LOS ANGELES, CA.- The J. Paul Getty Museum
at the Getty Villa announces its annual Villa Theater Lab Series, beginning February 19, featuring works-in-progress versions of new translations of Greek and Roman plays as well as contemporary works inspired by ancient theater. This year, the Museum is also presenting a new Villa Playreading Series, offering an opportunity to watch script-in-hand readings by professional theater artists of lesser-known Greek and Roman plays in translation.
The Villa Theater Lab features outstanding artists or ensembles presenting in process public presentations of new work rooted in classic literature or culture. Each team of artists-in-residence is provided with time, space, and production support by the Museum both during and in advance of the period of residency allowing for far broader and deeper experimentation than would a traditional play-reading format.
This years Villa Theater Lab season begins with Big Dance Theaters presentation of Euripides' Alkestis, FridaySunday, February 1921. Two acclaimed creative forcesrenowned translator Anne Carson and the daring, experimental Big Dance Theater, based in New York Citymeet in the creation of a new movement-theater version of Alkestis. Euripides genre-defying play, in which Herakles wrestles Death for the soul of an ideal woman, is one of the playwrights strangest and most beautiful works, having fascinated both scholars and theater artists for centuries.
In May, the season continues with Proyecto Azteca, FridaySunday, May 1416, featuring artists from California Institute of the Arts' Center for New Performance presenting a multimedia tapestry of texts in Spanish, English, and Nahuatl, recalling and reflecting upon the moment of encounter between Aztec culture and European invaders and drawing upon Octavio Pazs groundbreaking poem The Sun Stone (Piedra del Sol). This performance complements the exhibition The Aztec Pantheon and the Art of Empire, on view March 24July 5, 2010, at the Getty Villa, which coincides with Los Angeles celebrations of the bicentennial of Mexicos independence and the centennial of the Mexican revolution. Public programming for this exhibition is supported by Chase.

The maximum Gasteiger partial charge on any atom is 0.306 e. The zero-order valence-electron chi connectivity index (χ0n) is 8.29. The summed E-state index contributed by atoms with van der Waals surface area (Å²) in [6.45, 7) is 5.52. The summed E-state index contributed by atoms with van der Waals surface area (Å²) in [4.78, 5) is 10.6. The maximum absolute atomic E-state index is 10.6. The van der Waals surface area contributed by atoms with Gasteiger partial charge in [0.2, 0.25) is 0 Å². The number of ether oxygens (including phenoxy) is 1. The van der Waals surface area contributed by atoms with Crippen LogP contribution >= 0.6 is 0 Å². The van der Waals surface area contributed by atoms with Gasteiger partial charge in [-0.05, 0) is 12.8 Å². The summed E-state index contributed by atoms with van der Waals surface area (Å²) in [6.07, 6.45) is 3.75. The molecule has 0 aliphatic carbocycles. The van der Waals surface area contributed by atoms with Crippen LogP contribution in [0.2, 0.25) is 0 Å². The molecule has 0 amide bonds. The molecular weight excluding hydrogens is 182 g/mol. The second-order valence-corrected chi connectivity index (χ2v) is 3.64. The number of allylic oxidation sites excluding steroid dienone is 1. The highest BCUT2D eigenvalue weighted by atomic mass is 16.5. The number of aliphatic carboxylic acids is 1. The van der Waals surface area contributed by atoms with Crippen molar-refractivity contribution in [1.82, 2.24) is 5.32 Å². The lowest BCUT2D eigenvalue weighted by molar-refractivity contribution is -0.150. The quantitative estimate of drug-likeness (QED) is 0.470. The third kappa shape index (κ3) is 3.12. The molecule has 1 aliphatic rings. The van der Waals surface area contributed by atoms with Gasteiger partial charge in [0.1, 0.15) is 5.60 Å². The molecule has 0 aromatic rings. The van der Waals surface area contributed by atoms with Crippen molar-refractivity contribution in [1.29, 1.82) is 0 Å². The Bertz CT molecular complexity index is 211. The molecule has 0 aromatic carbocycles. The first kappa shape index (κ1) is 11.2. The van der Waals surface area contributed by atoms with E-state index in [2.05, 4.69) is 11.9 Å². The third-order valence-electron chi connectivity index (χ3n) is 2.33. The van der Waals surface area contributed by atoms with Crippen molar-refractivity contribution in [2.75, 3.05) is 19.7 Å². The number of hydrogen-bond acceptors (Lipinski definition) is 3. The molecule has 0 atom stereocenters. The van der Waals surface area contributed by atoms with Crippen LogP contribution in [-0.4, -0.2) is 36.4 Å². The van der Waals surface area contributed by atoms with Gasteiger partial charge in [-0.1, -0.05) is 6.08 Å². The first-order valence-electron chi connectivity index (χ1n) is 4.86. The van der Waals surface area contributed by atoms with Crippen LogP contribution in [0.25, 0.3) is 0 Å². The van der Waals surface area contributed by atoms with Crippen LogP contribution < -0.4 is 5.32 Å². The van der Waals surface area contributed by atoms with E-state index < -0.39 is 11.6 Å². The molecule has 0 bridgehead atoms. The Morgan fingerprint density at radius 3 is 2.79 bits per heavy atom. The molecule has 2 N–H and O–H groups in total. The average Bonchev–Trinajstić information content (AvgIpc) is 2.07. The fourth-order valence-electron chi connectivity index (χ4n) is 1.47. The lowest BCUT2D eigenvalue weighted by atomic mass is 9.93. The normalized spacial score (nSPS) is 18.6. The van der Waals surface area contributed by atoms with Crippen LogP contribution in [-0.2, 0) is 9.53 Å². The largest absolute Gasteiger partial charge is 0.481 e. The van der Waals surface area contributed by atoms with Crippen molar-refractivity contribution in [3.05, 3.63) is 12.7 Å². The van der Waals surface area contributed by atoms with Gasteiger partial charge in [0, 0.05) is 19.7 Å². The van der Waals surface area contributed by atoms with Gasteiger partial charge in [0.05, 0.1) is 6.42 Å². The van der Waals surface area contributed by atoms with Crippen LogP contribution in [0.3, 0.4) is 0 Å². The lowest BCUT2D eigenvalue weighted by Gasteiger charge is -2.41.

The new Villa Playreading Series presents two script-in-hand offerings in March. The first is Euripides rarely performed comic play Helen, based on the dazzling conceit that Helen has passed the entire Trojan War living chastely in Egypt, oblivious to the Trojan War, her infamy, and the fate of her husband Menelaus. Helen is directed by Jon Lawrence Rivera, and presented by Playwrights Arena on March 5 and 6.
Later in the month, the Villa Playreading Series presents Aristophanes The Frogs, directed by Matt Walker and presented by the Troubador Theater Company on March 19 and 20. In this typically irreverent satire, Dionysus, the antic God of Theater, depressed by the state of the Athenian stage, resolves to restore literary excellence to the seasonal dramatic festivals, an effort that somehow involves a large chorus of singing frogs, among other devices.
The Villas theater programs are part of the J. Paul Getty Museums broad spectrum of public programming and events. Live performances of classical and classically based drama offer insight into the social, cultural, and political realities of life in ancient Greece and Rome, while the Museums permanent collection of ancient art and changing exhibitions deepen the connection between modern audiences and the tragedies and comedies onstage.
These Villa theater presentations demonstrate to audiences the important position theater held in antiquity, and how works from over two thousand years ago continue to inspire modern drama today, said Karol Wight, senior curator of antiquities at the J. Paul Getty Museum.